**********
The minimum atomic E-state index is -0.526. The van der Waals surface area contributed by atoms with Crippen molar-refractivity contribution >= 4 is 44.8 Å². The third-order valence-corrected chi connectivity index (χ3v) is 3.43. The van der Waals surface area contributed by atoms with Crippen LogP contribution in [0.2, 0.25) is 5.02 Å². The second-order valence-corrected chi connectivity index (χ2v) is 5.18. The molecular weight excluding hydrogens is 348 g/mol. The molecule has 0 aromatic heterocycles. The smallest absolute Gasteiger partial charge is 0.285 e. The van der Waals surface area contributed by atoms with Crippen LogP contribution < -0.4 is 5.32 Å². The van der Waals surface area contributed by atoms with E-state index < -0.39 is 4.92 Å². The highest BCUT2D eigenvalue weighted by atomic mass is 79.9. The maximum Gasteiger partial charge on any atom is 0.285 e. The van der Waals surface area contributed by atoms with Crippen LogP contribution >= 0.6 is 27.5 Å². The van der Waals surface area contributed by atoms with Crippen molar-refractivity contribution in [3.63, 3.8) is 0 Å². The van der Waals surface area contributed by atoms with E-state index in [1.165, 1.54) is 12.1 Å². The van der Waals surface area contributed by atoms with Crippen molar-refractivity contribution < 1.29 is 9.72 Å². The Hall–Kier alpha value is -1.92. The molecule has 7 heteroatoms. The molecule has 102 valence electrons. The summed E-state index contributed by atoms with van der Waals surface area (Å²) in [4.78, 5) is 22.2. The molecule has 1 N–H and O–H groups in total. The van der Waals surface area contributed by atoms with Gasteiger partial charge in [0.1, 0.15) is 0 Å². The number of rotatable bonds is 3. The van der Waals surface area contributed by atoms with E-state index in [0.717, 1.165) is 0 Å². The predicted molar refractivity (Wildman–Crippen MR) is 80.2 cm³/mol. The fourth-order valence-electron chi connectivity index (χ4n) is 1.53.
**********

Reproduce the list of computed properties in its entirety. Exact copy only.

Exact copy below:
The minimum atomic E-state index is -0.526. The van der Waals surface area contributed by atoms with Crippen molar-refractivity contribution >= 4 is 44.8 Å². The third-order valence-corrected chi connectivity index (χ3v) is 3.43. The van der Waals surface area contributed by atoms with Crippen LogP contribution in [0.2, 0.25) is 5.02 Å². The second-order valence-corrected chi connectivity index (χ2v) is 5.18. The molecular weight excluding hydrogens is 348 g/mol. The molecule has 0 aromatic heterocycles. The smallest absolute Gasteiger partial charge is 0.285 e. The van der Waals surface area contributed by atoms with Crippen LogP contribution < -0.4 is 5.32 Å². The van der Waals surface area contributed by atoms with E-state index < -0.39 is 4.92 Å². The highest BCUT2D eigenvalue weighted by atomic mass is 79.9. The maximum Gasteiger partial charge on any atom is 0.285 e. The van der Waals surface area contributed by atoms with Crippen LogP contribution >= 0.6 is 27.5 Å². The van der Waals surface area contributed by atoms with Crippen molar-refractivity contribution in [3.63, 3.8) is 0 Å². The van der Waals surface area contributed by atoms with E-state index in [1.165, 1.54) is 12.1 Å². The van der Waals surface area contributed by atoms with Crippen molar-refractivity contribution < 1.29 is 9.72 Å². The Hall–Kier alpha value is -1.92. The molecule has 7 heteroatoms. The molecule has 102 valence electrons. The summed E-state index contributed by atoms with van der Waals surface area (Å²) in [4.78, 5) is 22.2. The molecule has 1 N–H and O–H groups in total. The van der Waals surface area contributed by atoms with Gasteiger partial charge in [0.1, 0.15) is 0 Å². The number of rotatable bonds is 3. The van der Waals surface area contributed by atoms with E-state index in [0.717, 1.165) is 0 Å². The predicted molar refractivity (Wildman–Crippen MR) is 80.2 cm³/mol. The fourth-order valence-electron chi connectivity index (χ4n) is 1.53.